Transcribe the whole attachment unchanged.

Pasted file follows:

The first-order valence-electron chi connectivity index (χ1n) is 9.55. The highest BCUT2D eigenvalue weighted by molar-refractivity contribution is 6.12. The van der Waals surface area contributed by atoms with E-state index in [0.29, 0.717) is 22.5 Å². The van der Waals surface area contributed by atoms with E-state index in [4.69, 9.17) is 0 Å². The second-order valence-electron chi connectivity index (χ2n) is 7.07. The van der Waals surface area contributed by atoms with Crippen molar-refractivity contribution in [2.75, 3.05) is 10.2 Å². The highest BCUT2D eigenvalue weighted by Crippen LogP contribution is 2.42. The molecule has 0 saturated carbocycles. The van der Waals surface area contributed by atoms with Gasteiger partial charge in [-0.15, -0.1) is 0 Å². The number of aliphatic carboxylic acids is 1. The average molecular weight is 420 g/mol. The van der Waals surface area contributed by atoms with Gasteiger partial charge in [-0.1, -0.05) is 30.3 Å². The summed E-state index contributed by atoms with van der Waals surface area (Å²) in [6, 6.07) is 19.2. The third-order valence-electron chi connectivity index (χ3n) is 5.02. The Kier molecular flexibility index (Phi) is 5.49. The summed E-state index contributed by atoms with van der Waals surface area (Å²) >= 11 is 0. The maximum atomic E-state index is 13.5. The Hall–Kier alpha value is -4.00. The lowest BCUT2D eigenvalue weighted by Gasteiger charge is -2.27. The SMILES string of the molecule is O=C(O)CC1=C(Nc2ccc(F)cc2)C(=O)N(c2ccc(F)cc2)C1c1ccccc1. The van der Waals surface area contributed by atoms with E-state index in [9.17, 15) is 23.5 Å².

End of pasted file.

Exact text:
The first-order valence-electron chi connectivity index (χ1n) is 9.55. The highest BCUT2D eigenvalue weighted by molar-refractivity contribution is 6.12. The van der Waals surface area contributed by atoms with E-state index in [0.29, 0.717) is 22.5 Å². The van der Waals surface area contributed by atoms with E-state index in [4.69, 9.17) is 0 Å². The second-order valence-electron chi connectivity index (χ2n) is 7.07. The van der Waals surface area contributed by atoms with Crippen molar-refractivity contribution in [2.75, 3.05) is 10.2 Å². The highest BCUT2D eigenvalue weighted by Crippen LogP contribution is 2.42. The molecule has 0 saturated carbocycles. The van der Waals surface area contributed by atoms with Gasteiger partial charge in [-0.15, -0.1) is 0 Å². The number of aliphatic carboxylic acids is 1. The average molecular weight is 420 g/mol. The van der Waals surface area contributed by atoms with Gasteiger partial charge in [-0.1, -0.05) is 30.3 Å². The summed E-state index contributed by atoms with van der Waals surface area (Å²) in [6, 6.07) is 19.2. The third-order valence-electron chi connectivity index (χ3n) is 5.02. The Kier molecular flexibility index (Phi) is 5.49. The summed E-state index contributed by atoms with van der Waals surface area (Å²) >= 11 is 0. The maximum atomic E-state index is 13.5. The Hall–Kier alpha value is -4.00. The lowest BCUT2D eigenvalue weighted by Gasteiger charge is -2.27. The SMILES string of the molecule is O=C(O)CC1=C(Nc2ccc(F)cc2)C(=O)N(c2ccc(F)cc2)C1c1ccccc1. The van der Waals surface area contributed by atoms with E-state index in [9.17, 15) is 23.5 Å².